Chasing Waterfalls

It seems like every photographer has a smooth waterfall picture in their portfolio.   Andy has a few on his walls. Until now I didn’t really care, but then as we walked through Whatcom Falls Park yesterday on our group photo walk, I decided I wanted my own.  

David‘s advice, after lending me the Canon 40d I’m currently using, was leave the setting on auto then aim, focus, and look at what the shutter speed, aperture, ISO are.  That will help teach you what to use when you want to go manual.  That ended up being good advice, and I haven’t been in auto for quite some time. 

With this water fall, I manually set the shutter speed, but kept an eye on the auto settings for everything else.  Eventually, I figured it out, and this is what I ended up with.    The shutter was set at 0.6 seconds, the F-stop at 22, and ISO at 160.  The problem I noticed immediately with leaving the shutter open longer is that more light gets in, washing out the photo.  Lowering the ISO and increasing the F-stop look care of that.   Did I do this correctly?  I’m an amateur, so without taking a class I don’t really know.  But, the pictures looks like what I had envisioned.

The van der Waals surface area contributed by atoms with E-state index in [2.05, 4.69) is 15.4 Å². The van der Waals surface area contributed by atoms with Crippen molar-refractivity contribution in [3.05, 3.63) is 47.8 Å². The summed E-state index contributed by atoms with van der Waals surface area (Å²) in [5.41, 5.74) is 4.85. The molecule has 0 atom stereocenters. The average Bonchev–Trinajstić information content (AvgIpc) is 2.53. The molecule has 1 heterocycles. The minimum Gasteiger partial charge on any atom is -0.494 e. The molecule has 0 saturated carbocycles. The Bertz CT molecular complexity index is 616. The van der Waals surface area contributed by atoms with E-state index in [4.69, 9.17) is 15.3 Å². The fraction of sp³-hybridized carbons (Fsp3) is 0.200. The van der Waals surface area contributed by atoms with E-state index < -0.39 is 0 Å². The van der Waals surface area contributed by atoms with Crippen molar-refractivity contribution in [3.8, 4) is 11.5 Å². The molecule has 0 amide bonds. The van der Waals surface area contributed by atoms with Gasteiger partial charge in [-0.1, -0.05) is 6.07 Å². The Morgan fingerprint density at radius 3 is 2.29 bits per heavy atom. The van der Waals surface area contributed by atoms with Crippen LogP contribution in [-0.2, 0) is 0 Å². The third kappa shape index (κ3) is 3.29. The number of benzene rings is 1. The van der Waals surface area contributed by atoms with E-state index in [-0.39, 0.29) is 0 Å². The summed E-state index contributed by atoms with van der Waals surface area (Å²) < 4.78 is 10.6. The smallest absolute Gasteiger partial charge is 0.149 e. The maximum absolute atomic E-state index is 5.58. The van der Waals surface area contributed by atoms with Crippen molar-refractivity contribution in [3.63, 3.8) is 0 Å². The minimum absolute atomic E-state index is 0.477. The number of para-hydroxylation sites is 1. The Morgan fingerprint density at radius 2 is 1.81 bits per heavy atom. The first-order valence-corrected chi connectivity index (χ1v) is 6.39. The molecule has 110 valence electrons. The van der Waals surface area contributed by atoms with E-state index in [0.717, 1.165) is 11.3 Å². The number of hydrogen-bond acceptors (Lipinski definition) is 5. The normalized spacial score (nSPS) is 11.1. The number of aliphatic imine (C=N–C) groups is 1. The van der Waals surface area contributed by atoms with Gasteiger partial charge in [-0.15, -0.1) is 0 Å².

One last thing (and I hate ever admitting that Andy is right), you MUST use some type of tripod when leaving the shutter open for a longer period of time.  There’s just know way you can be steady enough, and the parts of the photo you want crisp will be blurry.

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Comments

6 comments on “Chasing Waterfalls”
  1. cigi says:

    These are both beautiful shots. Congrats on figuring out the technical aspects of this. I’m impressed and inspired. Great job!

    1. I think my next project with shutter speed will be long exposures at night. So many possibilities with a tripod and a good camera. 🙂

  2. Heather says:

    These are absolutely gorgeous.

    1. Thank you! They were fun to do.

  3. Very nice! I always enjoy seeing new waterfall images.

    1. Thank you! It was a fun first attempt with shutter speed to get that effect with the water.

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